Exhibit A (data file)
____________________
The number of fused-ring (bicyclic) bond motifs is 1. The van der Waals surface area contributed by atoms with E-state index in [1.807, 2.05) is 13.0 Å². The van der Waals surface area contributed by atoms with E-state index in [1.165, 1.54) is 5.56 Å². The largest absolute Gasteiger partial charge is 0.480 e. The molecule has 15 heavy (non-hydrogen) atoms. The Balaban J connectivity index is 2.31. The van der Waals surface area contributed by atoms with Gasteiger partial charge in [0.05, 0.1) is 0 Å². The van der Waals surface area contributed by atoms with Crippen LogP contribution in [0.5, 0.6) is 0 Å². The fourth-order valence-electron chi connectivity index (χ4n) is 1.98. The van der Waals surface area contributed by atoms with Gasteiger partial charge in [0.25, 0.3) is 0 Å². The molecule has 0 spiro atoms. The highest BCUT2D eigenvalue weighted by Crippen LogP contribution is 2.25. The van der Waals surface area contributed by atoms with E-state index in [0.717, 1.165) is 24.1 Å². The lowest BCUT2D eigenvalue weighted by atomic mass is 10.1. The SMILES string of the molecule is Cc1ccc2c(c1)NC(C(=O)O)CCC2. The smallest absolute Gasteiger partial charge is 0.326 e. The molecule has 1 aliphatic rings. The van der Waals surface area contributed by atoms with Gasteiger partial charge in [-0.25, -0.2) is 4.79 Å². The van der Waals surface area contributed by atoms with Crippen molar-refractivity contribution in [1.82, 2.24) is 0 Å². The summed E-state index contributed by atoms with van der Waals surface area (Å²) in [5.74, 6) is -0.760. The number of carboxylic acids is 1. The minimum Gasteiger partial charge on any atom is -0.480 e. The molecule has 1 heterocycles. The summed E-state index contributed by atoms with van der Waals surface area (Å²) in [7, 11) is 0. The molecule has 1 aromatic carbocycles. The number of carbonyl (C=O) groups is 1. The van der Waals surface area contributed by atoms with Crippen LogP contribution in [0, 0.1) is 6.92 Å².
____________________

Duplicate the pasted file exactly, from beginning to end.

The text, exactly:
The number of fused-ring (bicyclic) bond motifs is 1. The van der Waals surface area contributed by atoms with E-state index in [1.807, 2.05) is 13.0 Å². The van der Waals surface area contributed by atoms with E-state index in [1.165, 1.54) is 5.56 Å². The largest absolute Gasteiger partial charge is 0.480 e. The molecule has 15 heavy (non-hydrogen) atoms. The Balaban J connectivity index is 2.31. The van der Waals surface area contributed by atoms with Gasteiger partial charge in [0.05, 0.1) is 0 Å². The van der Waals surface area contributed by atoms with Crippen LogP contribution in [0.5, 0.6) is 0 Å². The fourth-order valence-electron chi connectivity index (χ4n) is 1.98. The van der Waals surface area contributed by atoms with Gasteiger partial charge in [0.25, 0.3) is 0 Å². The molecule has 0 spiro atoms. The highest BCUT2D eigenvalue weighted by Crippen LogP contribution is 2.25. The van der Waals surface area contributed by atoms with E-state index in [0.717, 1.165) is 24.1 Å². The lowest BCUT2D eigenvalue weighted by atomic mass is 10.1. The SMILES string of the molecule is Cc1ccc2c(c1)NC(C(=O)O)CCC2. The smallest absolute Gasteiger partial charge is 0.326 e. The molecule has 1 aliphatic rings. The van der Waals surface area contributed by atoms with Gasteiger partial charge in [-0.25, -0.2) is 4.79 Å². The van der Waals surface area contributed by atoms with Crippen molar-refractivity contribution in [1.82, 2.24) is 0 Å². The summed E-state index contributed by atoms with van der Waals surface area (Å²) in [5.74, 6) is -0.760. The number of carboxylic acids is 1. The minimum Gasteiger partial charge on any atom is -0.480 e. The molecule has 1 heterocycles. The summed E-state index contributed by atoms with van der Waals surface area (Å²) in [7, 11) is 0. The molecule has 1 aromatic carbocycles. The number of carbonyl (C=O) groups is 1. The van der Waals surface area contributed by atoms with Crippen LogP contribution in [0, 0.1) is 6.92 Å².